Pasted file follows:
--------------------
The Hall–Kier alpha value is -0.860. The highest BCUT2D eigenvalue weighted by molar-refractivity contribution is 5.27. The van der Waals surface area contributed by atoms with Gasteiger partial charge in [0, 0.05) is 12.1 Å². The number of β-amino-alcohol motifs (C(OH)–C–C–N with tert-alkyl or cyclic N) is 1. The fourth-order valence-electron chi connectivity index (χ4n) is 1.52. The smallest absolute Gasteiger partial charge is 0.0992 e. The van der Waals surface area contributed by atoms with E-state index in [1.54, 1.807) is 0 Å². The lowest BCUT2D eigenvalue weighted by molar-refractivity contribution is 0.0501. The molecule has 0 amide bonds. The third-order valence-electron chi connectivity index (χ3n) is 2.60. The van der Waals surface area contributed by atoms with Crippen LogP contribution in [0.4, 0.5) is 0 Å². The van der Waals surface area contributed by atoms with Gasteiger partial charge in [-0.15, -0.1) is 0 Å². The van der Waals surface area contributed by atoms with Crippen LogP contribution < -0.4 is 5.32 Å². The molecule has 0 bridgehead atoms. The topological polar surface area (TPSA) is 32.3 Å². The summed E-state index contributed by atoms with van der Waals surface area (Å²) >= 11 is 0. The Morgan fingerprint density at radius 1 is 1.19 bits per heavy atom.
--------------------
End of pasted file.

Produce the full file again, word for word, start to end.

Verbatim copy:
The Hall–Kier alpha value is -0.860. The highest BCUT2D eigenvalue weighted by molar-refractivity contribution is 5.27. The van der Waals surface area contributed by atoms with Gasteiger partial charge in [0, 0.05) is 12.1 Å². The number of β-amino-alcohol motifs (C(OH)–C–C–N with tert-alkyl or cyclic N) is 1. The fourth-order valence-electron chi connectivity index (χ4n) is 1.52. The smallest absolute Gasteiger partial charge is 0.0992 e. The van der Waals surface area contributed by atoms with E-state index in [1.54, 1.807) is 0 Å². The lowest BCUT2D eigenvalue weighted by molar-refractivity contribution is 0.0501. The molecule has 0 amide bonds. The third-order valence-electron chi connectivity index (χ3n) is 2.60. The van der Waals surface area contributed by atoms with Crippen LogP contribution in [0.4, 0.5) is 0 Å². The van der Waals surface area contributed by atoms with Gasteiger partial charge in [-0.15, -0.1) is 0 Å². The van der Waals surface area contributed by atoms with Crippen LogP contribution < -0.4 is 5.32 Å². The molecule has 0 bridgehead atoms. The topological polar surface area (TPSA) is 32.3 Å². The summed E-state index contributed by atoms with van der Waals surface area (Å²) >= 11 is 0. The Morgan fingerprint density at radius 1 is 1.19 bits per heavy atom.